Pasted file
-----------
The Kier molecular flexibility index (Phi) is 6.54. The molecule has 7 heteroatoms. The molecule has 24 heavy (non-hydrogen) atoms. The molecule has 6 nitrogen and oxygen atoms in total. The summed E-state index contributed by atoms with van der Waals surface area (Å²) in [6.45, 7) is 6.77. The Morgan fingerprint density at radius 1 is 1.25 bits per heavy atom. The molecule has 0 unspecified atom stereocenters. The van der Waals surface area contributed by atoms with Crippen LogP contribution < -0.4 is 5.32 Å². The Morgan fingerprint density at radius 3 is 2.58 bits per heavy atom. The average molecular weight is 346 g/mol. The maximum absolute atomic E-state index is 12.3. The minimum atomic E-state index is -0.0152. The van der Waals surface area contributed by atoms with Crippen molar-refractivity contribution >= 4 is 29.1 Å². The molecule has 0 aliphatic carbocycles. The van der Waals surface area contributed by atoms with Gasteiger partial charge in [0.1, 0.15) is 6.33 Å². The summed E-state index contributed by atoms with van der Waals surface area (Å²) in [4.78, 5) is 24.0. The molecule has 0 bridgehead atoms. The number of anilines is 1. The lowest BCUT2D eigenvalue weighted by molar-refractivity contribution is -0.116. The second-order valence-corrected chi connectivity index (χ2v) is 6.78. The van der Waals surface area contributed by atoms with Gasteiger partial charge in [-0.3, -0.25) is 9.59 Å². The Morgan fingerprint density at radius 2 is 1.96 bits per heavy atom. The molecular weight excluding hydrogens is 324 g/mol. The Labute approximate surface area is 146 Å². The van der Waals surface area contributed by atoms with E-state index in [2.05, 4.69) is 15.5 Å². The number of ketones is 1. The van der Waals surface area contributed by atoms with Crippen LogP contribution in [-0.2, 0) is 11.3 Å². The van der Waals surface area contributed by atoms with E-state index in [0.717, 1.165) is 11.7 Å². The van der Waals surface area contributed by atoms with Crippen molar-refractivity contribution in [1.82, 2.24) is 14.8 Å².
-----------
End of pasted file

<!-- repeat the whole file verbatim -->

The Kier molecular flexibility index (Phi) is 6.54. The molecule has 7 heteroatoms. The molecule has 24 heavy (non-hydrogen) atoms. The molecule has 6 nitrogen and oxygen atoms in total. The summed E-state index contributed by atoms with van der Waals surface area (Å²) in [6.45, 7) is 6.77. The Morgan fingerprint density at radius 1 is 1.25 bits per heavy atom. The molecule has 0 unspecified atom stereocenters. The van der Waals surface area contributed by atoms with Crippen LogP contribution < -0.4 is 5.32 Å². The Morgan fingerprint density at radius 3 is 2.58 bits per heavy atom. The average molecular weight is 346 g/mol. The maximum absolute atomic E-state index is 12.3. The minimum atomic E-state index is -0.0152. The van der Waals surface area contributed by atoms with Crippen molar-refractivity contribution >= 4 is 29.1 Å². The molecule has 0 aliphatic carbocycles. The van der Waals surface area contributed by atoms with Gasteiger partial charge in [0.1, 0.15) is 6.33 Å². The summed E-state index contributed by atoms with van der Waals surface area (Å²) in [4.78, 5) is 24.0. The molecule has 0 bridgehead atoms. The number of anilines is 1. The lowest BCUT2D eigenvalue weighted by molar-refractivity contribution is -0.116. The second-order valence-corrected chi connectivity index (χ2v) is 6.78. The van der Waals surface area contributed by atoms with Gasteiger partial charge in [-0.3, -0.25) is 9.59 Å². The Morgan fingerprint density at radius 2 is 1.96 bits per heavy atom. The molecular weight excluding hydrogens is 324 g/mol. The Labute approximate surface area is 146 Å². The van der Waals surface area contributed by atoms with E-state index in [2.05, 4.69) is 15.5 Å². The number of ketones is 1. The van der Waals surface area contributed by atoms with Crippen LogP contribution in [-0.2, 0) is 11.3 Å². The van der Waals surface area contributed by atoms with E-state index in [0.717, 1.165) is 11.7 Å². The van der Waals surface area contributed by atoms with Crippen molar-refractivity contribution in [1.82, 2.24) is 14.8 Å².